Influence of personal preferences for life-sustaining treatment on medical decision making among pediatric intensivists

Jennifer S. Needle, Richard A. Mularski, Thuan Nguyen, Erik K. Fromme

    Research output: Contribution to journalArticle

    8 Scopus citations

    Abstract

    OBJECTIVES: Withholding and withdrawal of life-sustaining treatment by physicians is influenced by a variety of factors; the role of physicians' personal preferences for life-sustaining treatments has not previously been explored. We sought to examine the relationship between personal preferences for life-sustaining treatment and medical decision making among pediatric intensivists. DESIGN: Cross-sectional national anonymous mail survey. SUBJECTS: All board-certified/eligible pediatric intensivists identified by the American Medical Association Masterfile. INTERVENTIONS: None. MEASUREMENTS AND MAIN RESULTS: A total of 471 (30%) surveys were returned. A Personal Preference Score was calculated from responses to personal-preference questions for life-sustaining treatments adapted from "Your Life, Your Choices," by Pearlman et al. Physicians were asked to consider the "acceptability" of offering and recommending treatment options involving life-sustaining treatments in a hypothetical scenario of a 2-yr old with a high cervical spinal-cord transection. Logistic regression controlling for sociodemographic characteristics found significant relationships (p < .01) between physicians' own preferences modeled as a one standard deviation change in their own Personal Preference Score (preference for life-sustaining treatment) and whether they offered more or less aggressive care (OR [95%CI]). Physicians who had a higher Personal Preference Score (higher preference for their own life-sustaining treatment) were more likely to recommend a tracheostomy (1.38 [1.35-1.41]) and reintubation if the patient failed extubation (1.87 [1.81-1.94]). Pediatric intensivists who had a lower Personal Preference Score (lower preference for life-sustaining treatment) were more likely to recommend that the patient not be reintubated if extubation failed (1.42 [1.39-1.46]) and to recommend Do Not Resuscitate status (1.34 [1.31-1.37]). CONCLUSIONS: Among pediatric intensivists, personal preferences for life-sustaining treatment were significantly associated with scenario-based responses to acceptability of withholding and withdrawal of life-sustaining treatment. Physicians should be aware of the potential for personal preferences to influence practice recommendations, and endeavor to elicit and respect family preferences in collaborative decision making.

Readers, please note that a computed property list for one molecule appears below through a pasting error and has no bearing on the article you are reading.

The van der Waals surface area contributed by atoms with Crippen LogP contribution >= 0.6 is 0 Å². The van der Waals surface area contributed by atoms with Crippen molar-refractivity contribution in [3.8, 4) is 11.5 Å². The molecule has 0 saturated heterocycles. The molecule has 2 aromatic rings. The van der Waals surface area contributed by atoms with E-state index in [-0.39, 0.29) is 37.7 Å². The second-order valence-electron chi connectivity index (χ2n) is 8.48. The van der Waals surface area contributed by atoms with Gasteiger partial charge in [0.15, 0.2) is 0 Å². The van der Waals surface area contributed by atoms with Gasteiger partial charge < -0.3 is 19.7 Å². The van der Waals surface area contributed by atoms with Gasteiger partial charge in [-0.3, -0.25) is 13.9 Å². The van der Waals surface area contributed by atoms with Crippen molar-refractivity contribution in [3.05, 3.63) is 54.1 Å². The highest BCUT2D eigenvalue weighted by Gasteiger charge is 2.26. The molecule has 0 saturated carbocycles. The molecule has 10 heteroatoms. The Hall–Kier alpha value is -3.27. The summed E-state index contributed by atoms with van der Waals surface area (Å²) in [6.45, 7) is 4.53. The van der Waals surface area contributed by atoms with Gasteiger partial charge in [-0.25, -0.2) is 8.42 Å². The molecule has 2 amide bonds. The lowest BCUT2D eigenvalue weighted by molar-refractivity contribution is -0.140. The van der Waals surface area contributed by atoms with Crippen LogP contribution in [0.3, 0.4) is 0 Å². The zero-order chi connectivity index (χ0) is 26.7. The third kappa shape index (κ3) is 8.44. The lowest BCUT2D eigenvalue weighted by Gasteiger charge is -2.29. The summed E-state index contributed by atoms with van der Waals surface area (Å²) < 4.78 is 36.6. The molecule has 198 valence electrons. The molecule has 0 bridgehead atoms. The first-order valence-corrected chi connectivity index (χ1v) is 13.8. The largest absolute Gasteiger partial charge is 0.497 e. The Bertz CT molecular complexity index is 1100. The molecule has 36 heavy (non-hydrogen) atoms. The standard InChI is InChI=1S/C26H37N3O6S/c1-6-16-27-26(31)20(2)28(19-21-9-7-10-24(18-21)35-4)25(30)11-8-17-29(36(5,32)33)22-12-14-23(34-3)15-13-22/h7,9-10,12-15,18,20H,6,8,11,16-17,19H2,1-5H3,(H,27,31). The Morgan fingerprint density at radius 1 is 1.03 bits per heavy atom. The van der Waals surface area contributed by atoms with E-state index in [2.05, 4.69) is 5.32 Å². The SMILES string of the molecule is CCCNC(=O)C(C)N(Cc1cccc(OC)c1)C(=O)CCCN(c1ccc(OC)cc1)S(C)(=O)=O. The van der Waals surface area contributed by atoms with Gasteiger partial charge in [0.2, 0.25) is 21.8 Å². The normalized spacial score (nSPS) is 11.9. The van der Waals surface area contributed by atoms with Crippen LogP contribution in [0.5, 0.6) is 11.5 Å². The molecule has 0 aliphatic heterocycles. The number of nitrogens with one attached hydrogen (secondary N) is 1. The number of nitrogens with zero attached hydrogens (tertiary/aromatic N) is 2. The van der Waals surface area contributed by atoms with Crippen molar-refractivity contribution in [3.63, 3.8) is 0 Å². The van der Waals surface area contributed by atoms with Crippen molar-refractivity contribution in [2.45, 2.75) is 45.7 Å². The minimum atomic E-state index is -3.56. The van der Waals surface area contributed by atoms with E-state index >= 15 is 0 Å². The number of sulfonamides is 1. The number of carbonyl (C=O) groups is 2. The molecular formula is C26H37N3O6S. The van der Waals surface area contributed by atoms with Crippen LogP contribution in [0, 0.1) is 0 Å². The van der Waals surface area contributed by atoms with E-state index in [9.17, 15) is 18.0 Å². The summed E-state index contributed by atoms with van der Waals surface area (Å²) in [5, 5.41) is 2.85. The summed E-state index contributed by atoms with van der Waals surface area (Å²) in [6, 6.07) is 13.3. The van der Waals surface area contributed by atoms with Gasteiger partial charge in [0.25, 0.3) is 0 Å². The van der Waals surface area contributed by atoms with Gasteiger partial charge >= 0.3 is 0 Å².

Original languageEnglish (US)
    Pages (from-to)2464-2469
    Number of pages6
    JournalCritical care medicine
    Volume40
    Issue number8
    DOIs
    StatePublished - Aug 1 2012

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    Keywords

    • end-of-life care
    • pediatric intensive care
    • pediatrics

    ASJC Scopus subject areas

    • Critical Care and Intensive Care Medicine

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